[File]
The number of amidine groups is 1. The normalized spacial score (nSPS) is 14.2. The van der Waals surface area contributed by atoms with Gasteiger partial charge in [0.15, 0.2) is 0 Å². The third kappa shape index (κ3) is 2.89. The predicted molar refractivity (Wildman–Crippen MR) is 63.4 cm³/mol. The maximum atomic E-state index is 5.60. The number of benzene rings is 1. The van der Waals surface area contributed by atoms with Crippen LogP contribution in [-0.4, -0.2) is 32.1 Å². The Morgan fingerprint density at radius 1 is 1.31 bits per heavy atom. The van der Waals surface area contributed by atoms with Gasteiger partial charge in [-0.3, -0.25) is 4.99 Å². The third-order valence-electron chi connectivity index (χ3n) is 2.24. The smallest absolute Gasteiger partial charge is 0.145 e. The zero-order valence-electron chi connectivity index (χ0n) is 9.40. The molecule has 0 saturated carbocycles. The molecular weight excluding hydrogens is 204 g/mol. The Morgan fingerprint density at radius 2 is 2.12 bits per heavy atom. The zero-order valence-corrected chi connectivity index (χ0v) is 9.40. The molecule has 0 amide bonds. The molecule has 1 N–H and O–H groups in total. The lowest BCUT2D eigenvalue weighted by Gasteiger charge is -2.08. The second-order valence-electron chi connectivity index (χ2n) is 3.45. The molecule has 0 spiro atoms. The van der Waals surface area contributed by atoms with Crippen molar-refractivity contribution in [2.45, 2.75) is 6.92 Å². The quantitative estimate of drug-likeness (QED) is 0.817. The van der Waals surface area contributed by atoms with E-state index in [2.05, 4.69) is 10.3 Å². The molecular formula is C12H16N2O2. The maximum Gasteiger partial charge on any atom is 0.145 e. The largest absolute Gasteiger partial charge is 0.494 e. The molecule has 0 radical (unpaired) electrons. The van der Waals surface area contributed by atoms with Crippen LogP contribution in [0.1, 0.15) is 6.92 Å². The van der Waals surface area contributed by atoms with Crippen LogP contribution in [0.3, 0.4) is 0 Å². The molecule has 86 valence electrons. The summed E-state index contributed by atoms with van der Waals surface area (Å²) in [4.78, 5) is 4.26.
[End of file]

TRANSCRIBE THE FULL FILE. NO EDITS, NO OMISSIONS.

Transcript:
The number of amidine groups is 1. The normalized spacial score (nSPS) is 14.2. The van der Waals surface area contributed by atoms with Gasteiger partial charge in [0.15, 0.2) is 0 Å². The third kappa shape index (κ3) is 2.89. The predicted molar refractivity (Wildman–Crippen MR) is 63.4 cm³/mol. The maximum atomic E-state index is 5.60. The number of benzene rings is 1. The van der Waals surface area contributed by atoms with Crippen LogP contribution in [-0.4, -0.2) is 32.1 Å². The Morgan fingerprint density at radius 1 is 1.31 bits per heavy atom. The van der Waals surface area contributed by atoms with Gasteiger partial charge in [-0.3, -0.25) is 4.99 Å². The third-order valence-electron chi connectivity index (χ3n) is 2.24. The smallest absolute Gasteiger partial charge is 0.145 e. The zero-order valence-electron chi connectivity index (χ0n) is 9.40. The molecule has 0 saturated carbocycles. The molecular weight excluding hydrogens is 204 g/mol. The Morgan fingerprint density at radius 2 is 2.12 bits per heavy atom. The zero-order valence-corrected chi connectivity index (χ0v) is 9.40. The molecule has 0 amide bonds. The molecule has 1 N–H and O–H groups in total. The lowest BCUT2D eigenvalue weighted by Gasteiger charge is -2.08. The second-order valence-electron chi connectivity index (χ2n) is 3.45. The molecule has 0 spiro atoms. The van der Waals surface area contributed by atoms with Crippen molar-refractivity contribution in [2.45, 2.75) is 6.92 Å². The quantitative estimate of drug-likeness (QED) is 0.817. The van der Waals surface area contributed by atoms with E-state index in [2.05, 4.69) is 10.3 Å². The molecular formula is C12H16N2O2. The maximum Gasteiger partial charge on any atom is 0.145 e. The largest absolute Gasteiger partial charge is 0.494 e. The molecule has 0 radical (unpaired) electrons. The van der Waals surface area contributed by atoms with Crippen LogP contribution in [0.1, 0.15) is 6.92 Å². The van der Waals surface area contributed by atoms with Crippen LogP contribution in [0.3, 0.4) is 0 Å². The molecule has 86 valence electrons. The summed E-state index contributed by atoms with van der Waals surface area (Å²) in [4.78, 5) is 4.26.